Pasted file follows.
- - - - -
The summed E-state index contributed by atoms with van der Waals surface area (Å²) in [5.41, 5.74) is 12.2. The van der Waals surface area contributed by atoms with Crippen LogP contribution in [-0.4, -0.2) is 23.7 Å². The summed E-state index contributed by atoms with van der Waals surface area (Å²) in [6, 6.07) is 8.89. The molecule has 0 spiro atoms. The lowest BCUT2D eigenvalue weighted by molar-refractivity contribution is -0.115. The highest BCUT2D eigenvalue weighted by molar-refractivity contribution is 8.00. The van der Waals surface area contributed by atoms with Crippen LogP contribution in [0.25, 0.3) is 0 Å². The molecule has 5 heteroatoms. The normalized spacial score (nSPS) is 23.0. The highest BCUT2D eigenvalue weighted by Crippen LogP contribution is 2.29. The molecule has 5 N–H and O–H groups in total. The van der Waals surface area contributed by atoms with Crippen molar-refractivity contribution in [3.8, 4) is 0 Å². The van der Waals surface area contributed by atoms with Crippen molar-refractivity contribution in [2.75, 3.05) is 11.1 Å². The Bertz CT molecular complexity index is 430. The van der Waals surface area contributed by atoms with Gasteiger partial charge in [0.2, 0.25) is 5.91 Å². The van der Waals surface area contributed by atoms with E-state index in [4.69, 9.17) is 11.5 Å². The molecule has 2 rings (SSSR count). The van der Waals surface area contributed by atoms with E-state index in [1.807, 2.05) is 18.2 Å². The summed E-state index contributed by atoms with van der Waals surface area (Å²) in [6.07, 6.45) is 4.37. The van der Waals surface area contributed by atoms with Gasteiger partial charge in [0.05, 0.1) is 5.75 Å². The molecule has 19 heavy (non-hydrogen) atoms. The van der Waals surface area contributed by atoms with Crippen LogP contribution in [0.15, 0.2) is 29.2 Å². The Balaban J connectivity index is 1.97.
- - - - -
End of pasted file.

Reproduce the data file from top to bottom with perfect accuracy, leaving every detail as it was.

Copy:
The summed E-state index contributed by atoms with van der Waals surface area (Å²) in [5.41, 5.74) is 12.2. The van der Waals surface area contributed by atoms with Crippen LogP contribution in [-0.4, -0.2) is 23.7 Å². The summed E-state index contributed by atoms with van der Waals surface area (Å²) in [6, 6.07) is 8.89. The molecule has 0 spiro atoms. The lowest BCUT2D eigenvalue weighted by molar-refractivity contribution is -0.115. The highest BCUT2D eigenvalue weighted by molar-refractivity contribution is 8.00. The van der Waals surface area contributed by atoms with Crippen LogP contribution in [0.25, 0.3) is 0 Å². The molecule has 5 heteroatoms. The normalized spacial score (nSPS) is 23.0. The highest BCUT2D eigenvalue weighted by Crippen LogP contribution is 2.29. The molecule has 5 N–H and O–H groups in total. The van der Waals surface area contributed by atoms with Crippen molar-refractivity contribution in [3.8, 4) is 0 Å². The van der Waals surface area contributed by atoms with Crippen molar-refractivity contribution in [2.75, 3.05) is 11.1 Å². The Bertz CT molecular complexity index is 430. The van der Waals surface area contributed by atoms with Gasteiger partial charge in [0.2, 0.25) is 5.91 Å². The van der Waals surface area contributed by atoms with E-state index in [4.69, 9.17) is 11.5 Å². The molecule has 2 rings (SSSR count). The van der Waals surface area contributed by atoms with E-state index in [1.807, 2.05) is 18.2 Å². The summed E-state index contributed by atoms with van der Waals surface area (Å²) in [6.07, 6.45) is 4.37. The van der Waals surface area contributed by atoms with Gasteiger partial charge in [0.05, 0.1) is 5.75 Å². The molecule has 19 heavy (non-hydrogen) atoms. The van der Waals surface area contributed by atoms with Crippen LogP contribution in [0.15, 0.2) is 29.2 Å². The Balaban J connectivity index is 1.97.